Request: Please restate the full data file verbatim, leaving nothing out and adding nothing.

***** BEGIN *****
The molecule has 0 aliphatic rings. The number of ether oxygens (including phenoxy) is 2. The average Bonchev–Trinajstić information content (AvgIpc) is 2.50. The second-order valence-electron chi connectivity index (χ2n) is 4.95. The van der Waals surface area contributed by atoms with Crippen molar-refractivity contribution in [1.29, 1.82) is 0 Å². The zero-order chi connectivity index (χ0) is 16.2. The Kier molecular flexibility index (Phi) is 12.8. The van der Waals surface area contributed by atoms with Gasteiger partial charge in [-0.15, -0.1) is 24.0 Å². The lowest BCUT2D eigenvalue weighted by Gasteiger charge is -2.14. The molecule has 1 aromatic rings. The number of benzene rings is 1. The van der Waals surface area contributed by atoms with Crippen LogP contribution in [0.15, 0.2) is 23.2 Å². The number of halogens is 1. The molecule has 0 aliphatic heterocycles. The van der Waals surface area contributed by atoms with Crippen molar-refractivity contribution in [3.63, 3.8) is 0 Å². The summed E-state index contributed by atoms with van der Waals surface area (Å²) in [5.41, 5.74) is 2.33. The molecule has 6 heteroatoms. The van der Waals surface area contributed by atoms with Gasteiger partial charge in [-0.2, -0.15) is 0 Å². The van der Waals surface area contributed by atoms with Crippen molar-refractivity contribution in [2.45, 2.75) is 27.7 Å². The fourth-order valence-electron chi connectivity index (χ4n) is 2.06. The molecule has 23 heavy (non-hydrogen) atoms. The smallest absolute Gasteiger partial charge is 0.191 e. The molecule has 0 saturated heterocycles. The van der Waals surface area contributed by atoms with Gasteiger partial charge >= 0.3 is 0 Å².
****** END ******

The molecule has 0 aliphatic rings. The number of ether oxygens (including phenoxy) is 2. The average Bonchev–Trinajstić information content (AvgIpc) is 2.50. The second-order valence-electron chi connectivity index (χ2n) is 4.95. The van der Waals surface area contributed by atoms with Crippen molar-refractivity contribution in [1.29, 1.82) is 0 Å². The zero-order chi connectivity index (χ0) is 16.2. The Kier molecular flexibility index (Phi) is 12.8. The van der Waals surface area contributed by atoms with Gasteiger partial charge in [-0.15, -0.1) is 24.0 Å². The lowest BCUT2D eigenvalue weighted by Gasteiger charge is -2.14. The molecule has 1 aromatic rings. The number of benzene rings is 1. The van der Waals surface area contributed by atoms with Crippen LogP contribution in [0.15, 0.2) is 23.2 Å². The number of halogens is 1. The molecule has 0 aliphatic heterocycles. The van der Waals surface area contributed by atoms with Crippen molar-refractivity contribution in [3.63, 3.8) is 0 Å². The summed E-state index contributed by atoms with van der Waals surface area (Å²) in [5.41, 5.74) is 2.33. The molecule has 6 heteroatoms. The van der Waals surface area contributed by atoms with Gasteiger partial charge in [-0.2, -0.15) is 0 Å². The van der Waals surface area contributed by atoms with Crippen molar-refractivity contribution in [2.45, 2.75) is 27.7 Å². The fourth-order valence-electron chi connectivity index (χ4n) is 2.06. The molecule has 23 heavy (non-hydrogen) atoms. The smallest absolute Gasteiger partial charge is 0.191 e. The molecule has 0 saturated heterocycles. The van der Waals surface area contributed by atoms with Gasteiger partial charge >= 0.3 is 0 Å².